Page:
A 107-word commentary in an Iowa newspaper sparked an international conversation this week.
A Dubuque woman wrote to the Telegraph Herald newspaper in response to Rep. Rod Blum’s comments on health care at a recent town hall meeting. She was upset after Blum reportedly asked, “Why should a 62-year-old man have to pay for maternity care?”
Author Barbara Rank lists several public services we pay for, even though we might not directly benefit, like transportation infrastructure and library books. She concludes, “It’s called democracy, a civil society, the greater good. That’s what we pay for.”
The commentary went viral, bigly. One Facebook post with a photo of the letter on the Telegraph Herald opinion page was shared over 125,000 times as of Thursday morning. Dozens of similar posts by left-leaning social media pages gathered thousands more shares.
The short opinion piece has been mentioned hundreds of times in the media over the past week, including in the Washington Post, Upworty, Newsmax and Huffington Post. At least two foreign-language publications covered the story — Diário de Notícias in Portuguese and Die Zeit in German.
The underlying ideas are much larger than either the author or her congressman, as the response demonstrates.
Debates over the “greater good” and how to achieve it are older than our very republic, yet our present political atmosphere seems to have reignited them. In each party, there is an increasingly influential faction questioning the traditional wisdom about the legitimate role of government.
The Republicans have libertarian-leaning movements like the House Freedom Caucus, which Blum is a member of, calling for lower taxes and less federal spending. The Democrats have followers of Sen. Bernie Sanders and their offshoot organizations, calling to increase tax revenue and expand government services.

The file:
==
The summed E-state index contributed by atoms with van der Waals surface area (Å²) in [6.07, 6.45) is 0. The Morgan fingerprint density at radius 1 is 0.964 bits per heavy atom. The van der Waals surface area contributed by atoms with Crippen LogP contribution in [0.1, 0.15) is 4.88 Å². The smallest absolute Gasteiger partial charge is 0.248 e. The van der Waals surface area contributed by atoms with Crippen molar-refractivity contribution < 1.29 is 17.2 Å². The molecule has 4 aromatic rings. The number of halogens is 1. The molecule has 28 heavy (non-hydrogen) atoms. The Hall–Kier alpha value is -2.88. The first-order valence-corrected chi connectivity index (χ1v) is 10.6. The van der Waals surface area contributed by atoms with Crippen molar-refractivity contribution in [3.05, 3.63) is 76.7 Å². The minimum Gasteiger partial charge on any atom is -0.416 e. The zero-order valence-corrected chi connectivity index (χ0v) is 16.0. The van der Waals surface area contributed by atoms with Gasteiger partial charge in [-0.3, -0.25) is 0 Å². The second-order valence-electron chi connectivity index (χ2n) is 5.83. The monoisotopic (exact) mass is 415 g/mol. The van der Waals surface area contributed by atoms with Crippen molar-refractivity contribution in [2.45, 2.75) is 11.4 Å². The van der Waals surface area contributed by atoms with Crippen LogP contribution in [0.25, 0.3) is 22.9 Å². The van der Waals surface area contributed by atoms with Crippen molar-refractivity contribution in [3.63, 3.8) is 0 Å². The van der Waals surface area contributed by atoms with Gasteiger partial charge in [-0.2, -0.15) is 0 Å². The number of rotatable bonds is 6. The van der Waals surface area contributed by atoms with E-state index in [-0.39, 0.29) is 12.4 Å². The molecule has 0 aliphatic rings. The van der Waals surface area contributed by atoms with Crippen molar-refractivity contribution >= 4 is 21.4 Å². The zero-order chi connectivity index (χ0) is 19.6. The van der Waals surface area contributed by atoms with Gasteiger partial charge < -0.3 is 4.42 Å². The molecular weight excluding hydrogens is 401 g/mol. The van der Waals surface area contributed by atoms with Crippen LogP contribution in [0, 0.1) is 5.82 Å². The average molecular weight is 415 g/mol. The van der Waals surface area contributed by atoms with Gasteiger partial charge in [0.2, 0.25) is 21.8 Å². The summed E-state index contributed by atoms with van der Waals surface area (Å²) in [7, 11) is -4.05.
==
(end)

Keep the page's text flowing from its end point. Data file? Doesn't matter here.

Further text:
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Even for those who conclude government’s legitimate functions are many, it’s difficult to see how the government we have today serves many of those purposes well. In reality, budgets for popular services like bridges and libraries are dwarfed by budgets for unpopular and dysfunctional programs.
Health care programs and Social Security consume about half of the federal budget, yet hardly anyone thinks those programs are sustainable. Numerous studies have shown we have higher per capita health care costs and worse outcomes than other developed nations.
After those, defense is a distant third-place as a portion of federal spending at 16 percent. We spend more than twice as much on defense as we did 20 years ago, yet the world does not seem to have grown twice as stable, peaceful, or prosperous.
For state budgets, K-12 and higher education accounted for 38 percent of all tax revenues nationally in 2015, according to the Center on Budget and Policy Priorities (compared to 17 percent for health care, 5 percent for transportation, and just 1 percent for public assistance). Yet several metrics show high school seniors’ test scores have either dropped, stagnated, or barely inched up over the past 40 years.
How dysfunctional must a government program be before it is no longer pursuant to the greater good? And if our government isn’t supporting the greater good, how can we make it?
Rank’s letter shared ‘round the world started a conversation. Here’s hoping it continues.
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